Top 10 watches at Geneva Watch Days 2021

Geneva Watch Days 2021 was the second edition of the event, held in Geneva from 30 August to 3 September 2021. About 20 brands exhibited in a number of hotels, manufactures and boutiques. Baselworld also organized a contemporaneous pop-up with another ten brands. Here we present ten watches at Geneva Watch Days 2021 that caught our attention. They are listed in ascending price order.

1. Raketa Leopard 24

Russian brand Raketa’s Leopard 24 celebrates an Akula-class submarine and incorporates metal from the sub in the case. It features Raketa’s no-frills approach to watchmaking, with an in-house movement driving the 24-hour display with unusually-shaped hands, a large knurled crown and a decorated red rotor. €1,550. Read more in this post, or visit the Raketa website.

Raketa Leopard

2. Oris Aquis Date Upcycle

The Oris Acquis Date Upcycle, available in 41.5 or 36.5 mm versions, has a dial made from recycled PET plastic, so that they have random colours in a sort of marbled pattern. They are very attractive, and they are environmentally-friendly in that they draw attention to the problem of plastic in the world’s oceans. The watch itself is fundamentally the Oris Aquis Date with a Sellita SW 200-1 movement. €2,000.

Oris Aquis Date Upcycle

3. Louis Erard La Semaine Louis Erard x Alain Silberstein

La Semaine by Louis Erard is a good example of how inspired design can transform a basic watch into something very special. It has a standard ETA 2836-2 cailbre with day and date, in a unisex 40 mm case, but Alain Silberstein’s iconic dial design sets it apart. In particular, the day display has been replaced by a series of seven smiley icons that the user can set as desired, which in most cases will see “happy” used for Saturday and Sunday, and “sad” on Monday. This piece has been selected for the 2021 GPHG awards. It is a limited edition of 178 pieces (the number apparently means “strong together” in Chinese numerology), price 3,500 Swiss francs. More information on the Louis Erard website.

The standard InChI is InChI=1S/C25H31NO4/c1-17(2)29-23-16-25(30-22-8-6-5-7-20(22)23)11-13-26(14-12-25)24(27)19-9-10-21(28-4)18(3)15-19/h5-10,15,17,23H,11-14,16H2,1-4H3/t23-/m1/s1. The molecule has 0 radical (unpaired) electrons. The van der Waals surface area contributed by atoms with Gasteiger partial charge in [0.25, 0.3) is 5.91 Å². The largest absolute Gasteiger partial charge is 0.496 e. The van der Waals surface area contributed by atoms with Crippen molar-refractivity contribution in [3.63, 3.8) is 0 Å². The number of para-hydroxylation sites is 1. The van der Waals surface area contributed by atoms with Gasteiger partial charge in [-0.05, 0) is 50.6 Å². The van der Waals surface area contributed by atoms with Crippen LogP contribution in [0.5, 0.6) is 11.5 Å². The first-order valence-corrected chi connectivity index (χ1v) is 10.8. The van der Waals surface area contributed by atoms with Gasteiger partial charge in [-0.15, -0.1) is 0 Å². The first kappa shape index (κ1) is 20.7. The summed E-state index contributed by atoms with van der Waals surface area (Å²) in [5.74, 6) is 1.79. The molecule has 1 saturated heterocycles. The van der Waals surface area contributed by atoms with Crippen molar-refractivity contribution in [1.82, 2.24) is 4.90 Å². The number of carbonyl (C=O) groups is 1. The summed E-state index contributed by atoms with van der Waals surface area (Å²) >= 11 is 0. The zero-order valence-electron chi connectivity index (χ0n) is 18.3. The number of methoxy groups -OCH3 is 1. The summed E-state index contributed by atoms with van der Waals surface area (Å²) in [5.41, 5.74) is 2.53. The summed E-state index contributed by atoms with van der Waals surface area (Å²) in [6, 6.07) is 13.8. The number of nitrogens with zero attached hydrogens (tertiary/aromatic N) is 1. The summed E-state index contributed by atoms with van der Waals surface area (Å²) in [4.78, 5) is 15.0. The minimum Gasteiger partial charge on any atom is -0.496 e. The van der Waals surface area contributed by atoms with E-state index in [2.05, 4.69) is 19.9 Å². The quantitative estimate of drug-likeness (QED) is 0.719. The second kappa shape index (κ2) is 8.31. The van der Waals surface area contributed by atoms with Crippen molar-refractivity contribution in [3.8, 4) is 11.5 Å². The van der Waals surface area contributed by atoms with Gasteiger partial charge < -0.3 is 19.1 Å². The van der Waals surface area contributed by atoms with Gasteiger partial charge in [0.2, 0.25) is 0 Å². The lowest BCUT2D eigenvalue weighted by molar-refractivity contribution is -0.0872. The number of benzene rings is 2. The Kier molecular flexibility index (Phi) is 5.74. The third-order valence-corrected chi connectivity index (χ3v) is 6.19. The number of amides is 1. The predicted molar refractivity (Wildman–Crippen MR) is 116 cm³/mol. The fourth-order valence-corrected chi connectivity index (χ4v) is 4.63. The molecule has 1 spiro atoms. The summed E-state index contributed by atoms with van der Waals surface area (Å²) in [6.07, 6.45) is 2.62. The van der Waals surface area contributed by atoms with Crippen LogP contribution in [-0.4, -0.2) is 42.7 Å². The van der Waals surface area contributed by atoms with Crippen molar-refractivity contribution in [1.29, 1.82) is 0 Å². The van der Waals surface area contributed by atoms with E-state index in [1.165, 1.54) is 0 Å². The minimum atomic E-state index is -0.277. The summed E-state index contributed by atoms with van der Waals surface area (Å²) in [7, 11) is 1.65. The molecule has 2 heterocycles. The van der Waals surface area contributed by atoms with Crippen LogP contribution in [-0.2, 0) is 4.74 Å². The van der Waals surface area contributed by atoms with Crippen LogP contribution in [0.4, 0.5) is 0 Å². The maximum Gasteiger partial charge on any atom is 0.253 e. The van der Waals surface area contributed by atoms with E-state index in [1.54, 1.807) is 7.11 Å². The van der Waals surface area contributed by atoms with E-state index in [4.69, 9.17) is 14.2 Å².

3. Louis Erard La Semaine Louis Erard x Alain Silberstein4. Frederique Constant Slimline Monolithic Manufacture

Several high-frequency mechanical watches have been proposed in recent years, but only rarely do they make it into production. TAG Heuer made a series of watches capable of timing events to an accuracy of 100th, 1,000th and 2,000th of a second, and F.P. Journe and Montblanc have also made high-frequency watches. The Zenith Defy is another example. But with Slimline Monolithic Manufacture, Frederique Constant have placed a one-piece silicon oscillator in a watch costing €4,495, a price point never attained by any other brand. The heart of the watch is a silicon component developed by Flexous in Delft, Holland. In a single piece, it replaces the balance, balance staff, balance spring, lever, and all the ancillary spring attachments and jewels, and it doesn’t need lubrication. It runs at a frequency of 40 Hertz, so 10 times faster than most watches. The oscillator runs so rapidly that you can’t discern the cycles; the seconds hand advances 80 times per second, which gives it a smooth gliding motion. Putting this technology into a relatively accessibly-priced watch is an incredible achievement. Frederique Constant have chosen to place this high-tech engine into a watch of very classical appearance, with Breguet hands, central guilloché and Roman numerals. The date disc at 12 o’clock presents “311” at the top, a recurrent problem with most calendar watches having a 31-tooth wheel, as so amusingly pointed out by Steven McDonnell. The steel version is a limited edition of 810 pieces, price €4,495. There is also a gold version in an 81-piece edition, price around €15,000. Read more on the Frederique Constant website.